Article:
Appalachia Appalachian Dialect

Appalachian Vocabulary Test 113

language in appalachia

It’s time for this month’s Appalachian Vocabulary Test.

I’m sharing a few videos to let you hear the words and phrases. To start the videos click on them and to stop them click on them again.

A post shared by Tipper (@blindpigandacorn) on

1. Rassel: wrestle. “Those two boys rasseled all over the yard till they finally got tired and give up. Neither one can claim to have won that go around.”

2. Receipt: recipe. “I have great great grandmother’s receipt for chow chow.”

A post shared by Tipper (@blindpigandacorn) on

3. Recollect: remember. “If I recollect right he married that man who owned the store’s daughter.”

4. Right proud: very pleased. “I’m right proud of my garden this year.”

A post shared by Tipper (@blindpigandacorn) on

5. rench: rinse. “If you’ll warsh and rench I’ll dry.”

All of this month’s words are common in my area of Appalachia except receipt for recipe. I believe Blind Pig readers, Ethelene Dyer and B.Ruth, have mentioned their family members using receipt for recipe.

Hope you’ll leave a comment and let me know how you did on the test.


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  • Reply
    C. Hogg
    September 6, 2018 at 9:29 pm

    The recipe/receipt thing is also heard in the lowcountry of South Carolina. One of the area’s best known cookbooks, published in 1950 and still in print, is entitled Charleston Receipts.

  • Reply
    Kim Campbell
    June 24, 2018 at 12:15 pm

    Woo hoo! I knew all those!

  • Reply
    Ann Applegarth
    June 23, 2018 at 1:58 pm

    Yes, I have heard all of those all my life.

  • Reply
    Julie Moreno
    June 23, 2018 at 11:03 am

    Got them all this week!!

  • Reply
    June 22, 2018 at 10:22 pm

    Know and mostly use all the words in the “vocabulary test” as well as the ones mentioned by my fellow readers. Receipt is quite familiar but I don’t use it though my almost 98 year old Dad still does. He also uses “zink”, “deesh”, “feesh” on a regular basis. Wonder if there is a connection with speaking German. Many in his Grandmother’s and Grandfather’s age group still spoke German in the 20’s to the early 50’s so the influence was there.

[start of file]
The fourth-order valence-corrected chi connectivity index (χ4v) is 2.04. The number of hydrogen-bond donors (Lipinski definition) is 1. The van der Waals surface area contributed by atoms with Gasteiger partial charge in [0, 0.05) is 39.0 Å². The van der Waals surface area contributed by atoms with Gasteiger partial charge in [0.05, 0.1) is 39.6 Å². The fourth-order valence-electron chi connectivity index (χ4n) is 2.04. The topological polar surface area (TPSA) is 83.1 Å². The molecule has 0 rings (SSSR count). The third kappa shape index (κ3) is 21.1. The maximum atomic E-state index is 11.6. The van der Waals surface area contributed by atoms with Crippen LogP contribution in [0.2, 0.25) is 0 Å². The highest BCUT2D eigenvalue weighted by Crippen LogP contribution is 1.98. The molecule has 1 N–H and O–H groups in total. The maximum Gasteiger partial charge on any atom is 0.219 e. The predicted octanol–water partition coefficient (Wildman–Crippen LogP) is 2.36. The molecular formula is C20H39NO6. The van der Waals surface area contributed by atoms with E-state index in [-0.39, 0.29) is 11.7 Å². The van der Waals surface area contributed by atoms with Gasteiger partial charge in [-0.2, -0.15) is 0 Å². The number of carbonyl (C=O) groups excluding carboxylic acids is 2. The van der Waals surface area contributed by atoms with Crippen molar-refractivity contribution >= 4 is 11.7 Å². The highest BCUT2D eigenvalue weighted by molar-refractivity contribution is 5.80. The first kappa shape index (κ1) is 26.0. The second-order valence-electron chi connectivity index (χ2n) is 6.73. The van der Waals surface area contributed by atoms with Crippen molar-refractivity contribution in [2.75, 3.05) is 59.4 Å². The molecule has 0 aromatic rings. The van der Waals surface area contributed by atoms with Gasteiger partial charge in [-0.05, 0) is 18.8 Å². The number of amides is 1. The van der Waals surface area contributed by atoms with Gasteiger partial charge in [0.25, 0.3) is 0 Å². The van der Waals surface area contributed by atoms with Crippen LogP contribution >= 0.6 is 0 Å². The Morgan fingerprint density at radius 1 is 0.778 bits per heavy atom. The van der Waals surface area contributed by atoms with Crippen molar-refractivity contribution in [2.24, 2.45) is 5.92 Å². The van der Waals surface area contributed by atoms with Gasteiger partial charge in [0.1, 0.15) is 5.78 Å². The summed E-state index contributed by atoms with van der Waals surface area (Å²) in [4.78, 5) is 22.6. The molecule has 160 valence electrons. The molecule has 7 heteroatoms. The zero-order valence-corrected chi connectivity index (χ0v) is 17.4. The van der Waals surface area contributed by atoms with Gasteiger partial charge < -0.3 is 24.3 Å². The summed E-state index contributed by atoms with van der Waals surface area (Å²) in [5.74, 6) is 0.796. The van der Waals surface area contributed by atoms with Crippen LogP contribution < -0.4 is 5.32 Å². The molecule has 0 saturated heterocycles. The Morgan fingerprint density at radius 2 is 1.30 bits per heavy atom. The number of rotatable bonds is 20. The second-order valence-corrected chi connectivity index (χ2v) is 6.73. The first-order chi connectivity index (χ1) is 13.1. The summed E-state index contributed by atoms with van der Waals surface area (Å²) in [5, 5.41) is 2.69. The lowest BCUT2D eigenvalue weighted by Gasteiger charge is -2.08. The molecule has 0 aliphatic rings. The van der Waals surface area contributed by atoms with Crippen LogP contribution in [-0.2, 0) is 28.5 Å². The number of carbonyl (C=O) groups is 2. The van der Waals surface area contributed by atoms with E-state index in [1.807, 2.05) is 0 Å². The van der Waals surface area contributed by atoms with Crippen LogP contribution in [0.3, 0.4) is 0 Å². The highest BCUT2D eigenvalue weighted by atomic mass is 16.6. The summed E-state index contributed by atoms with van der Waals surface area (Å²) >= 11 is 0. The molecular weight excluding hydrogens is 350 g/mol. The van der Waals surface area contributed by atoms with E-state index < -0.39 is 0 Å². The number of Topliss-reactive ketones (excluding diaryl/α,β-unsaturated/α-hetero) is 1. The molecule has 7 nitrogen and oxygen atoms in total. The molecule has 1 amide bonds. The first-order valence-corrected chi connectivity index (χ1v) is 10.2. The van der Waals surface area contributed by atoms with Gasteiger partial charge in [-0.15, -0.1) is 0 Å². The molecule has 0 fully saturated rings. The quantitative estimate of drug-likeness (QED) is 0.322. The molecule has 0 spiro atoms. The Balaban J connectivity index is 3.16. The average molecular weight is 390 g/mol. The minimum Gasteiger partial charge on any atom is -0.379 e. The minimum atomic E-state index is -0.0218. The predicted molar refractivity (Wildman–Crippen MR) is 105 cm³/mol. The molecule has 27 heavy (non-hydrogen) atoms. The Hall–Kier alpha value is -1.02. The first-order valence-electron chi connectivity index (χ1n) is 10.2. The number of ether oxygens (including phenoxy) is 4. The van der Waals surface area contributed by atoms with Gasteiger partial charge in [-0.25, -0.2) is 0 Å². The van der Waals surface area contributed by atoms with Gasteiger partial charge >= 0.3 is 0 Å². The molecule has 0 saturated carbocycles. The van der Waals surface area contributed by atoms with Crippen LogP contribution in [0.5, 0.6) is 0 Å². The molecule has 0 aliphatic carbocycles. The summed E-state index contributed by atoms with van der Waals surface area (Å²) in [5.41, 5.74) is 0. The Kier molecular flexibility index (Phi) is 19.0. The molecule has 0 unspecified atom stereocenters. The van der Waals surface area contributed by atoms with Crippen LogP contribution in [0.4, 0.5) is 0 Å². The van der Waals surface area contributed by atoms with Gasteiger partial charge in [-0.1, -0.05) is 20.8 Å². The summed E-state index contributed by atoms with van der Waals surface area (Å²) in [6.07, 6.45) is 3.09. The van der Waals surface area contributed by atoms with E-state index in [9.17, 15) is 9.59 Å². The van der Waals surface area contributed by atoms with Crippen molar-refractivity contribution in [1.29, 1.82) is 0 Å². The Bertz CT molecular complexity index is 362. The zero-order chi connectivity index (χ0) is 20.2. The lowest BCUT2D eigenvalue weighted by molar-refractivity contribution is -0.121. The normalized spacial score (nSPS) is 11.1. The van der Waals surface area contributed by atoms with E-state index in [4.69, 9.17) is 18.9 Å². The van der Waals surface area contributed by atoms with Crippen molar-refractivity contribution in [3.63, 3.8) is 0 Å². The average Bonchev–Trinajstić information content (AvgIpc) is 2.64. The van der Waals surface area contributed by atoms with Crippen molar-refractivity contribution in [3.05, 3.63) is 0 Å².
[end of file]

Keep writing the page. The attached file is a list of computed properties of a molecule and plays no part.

• Reply
    Neva [Wyatt} Slocum
    June 22, 2018 at 5:08 pm

    In the Washington counties Skagit and Snohomish , have a very large population of families from North and South Carolina, Georgia and Tennessee. We have many of the sayings that you listed, including Warshinton. Much to the dismay of non-southerners. My girls like to say re-seepie for recipe, I have never heard receipt used.

  • Reply
    Jane W Bolden
    June 22, 2018 at 4:28 pm

    Back in the sixties, there were wrestling matches in the evening and nights on Saturdays. My grandfather watched every Saturday. Many people called it rasseling.

  • Reply
    Don Byers
    June 22, 2018 at 3:23 pm

    Both of my grandfathers, C.S. Mauney and Nick A. Byers always said “Much obliged” instead of “thank you”. Same for my friend and booking agent in the 1970’s, Drew Taylor, in Scotland.

  • Reply
    June 22, 2018 at 2:15 pm

    Knew them all, but TMC cracked me up with ‘chicken hockey’. Some family members used that term- haven’t heard it in years!

  • Reply
    Ken Roper
    June 22, 2018 at 12:41 pm

    I love the vocabulary tests and a lot are exactly as I say them.

    Sorry, I won’t be able to attend the Concert this evening, but I hope Chitter and Chatter brings the house down. …Ken

  • Reply
    Virginia Malone
    June 22, 2018 at 12:38 pm

    Yes i have heard and still use most of them myself, because I was raised what we call up in the holler. We would say a dope for pepsi, or a poke for a bag. Ahh! The good ole days. I miss em.

  • Reply
    Eldonna Ashley
    June 22, 2018 at 12:12 pm

    I grew up hearing all of these. I still use rench, warsh, Dershowitz, fresh, recollect is still in use but less often. My grandmother consistently used receipt for recipe. I quite often recollect. In our family the boys were allowed to rashes but not the girls.